2009 Total Exp. to Date (12/09): $ 57,313,166
Operating loss to date (12/09) ($ 1,708,283)
That is, of course, a huge shift in just thirty days -- a shift from a $1.4 million surplus to a $1.7 million loss requires a net operating loss of $3.1 million in December alone. And yet the projected 2009 loss was $2,788,466, according to the budget; so at the end of the year, ECUSA is able to say that it lost more than $1 million less than was expected.
But what is the use of monthly budget-to-actual comparisons when they can be so misleading? How can a going concern tell when its various departments are toeing the line, or not, when such gigantic swings in your "budget"-to-actual comparisons occur? (For example, the above figures show that more than $8 million of 2009 expenses were booked in December alone -- that is one-seventh of the year's total spent in just one month. It could indicate the bureaucrat's favorite game: hurry up and spend all the money in your budget, or you won't be given that much to spend next year. Or it could reflect a slowdown in financial reporting by the departments, because of fear of showing negative results. But whatever it reflects, it is not healthy.) One would think that, by now, ECUSA's Finance Office would have the data to tweak its monthly projections based on years and years of experience. Evidently not -- so let us, with that sobering realization, soldier on through the year-end figures.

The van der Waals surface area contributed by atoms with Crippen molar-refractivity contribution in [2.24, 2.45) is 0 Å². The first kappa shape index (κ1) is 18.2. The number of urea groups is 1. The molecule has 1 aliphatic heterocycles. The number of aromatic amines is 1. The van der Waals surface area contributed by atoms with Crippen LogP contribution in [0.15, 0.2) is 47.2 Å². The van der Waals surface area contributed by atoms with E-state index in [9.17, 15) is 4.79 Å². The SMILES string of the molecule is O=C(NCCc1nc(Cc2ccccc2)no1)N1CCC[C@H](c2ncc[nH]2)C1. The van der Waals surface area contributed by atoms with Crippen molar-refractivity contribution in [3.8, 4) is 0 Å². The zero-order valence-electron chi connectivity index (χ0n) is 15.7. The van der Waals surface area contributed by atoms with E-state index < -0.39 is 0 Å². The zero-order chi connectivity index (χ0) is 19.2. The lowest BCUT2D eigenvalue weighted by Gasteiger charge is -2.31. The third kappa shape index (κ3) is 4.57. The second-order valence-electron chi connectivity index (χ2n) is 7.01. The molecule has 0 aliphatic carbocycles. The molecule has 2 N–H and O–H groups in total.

Here is a comparison of the biggest expense items that ran over the yearly amounts budgeted for them. The actual figure spent is given first, in bold type; then the amount budgeted for that item for the year is given in italics; and the overrun is then given in bold italic type.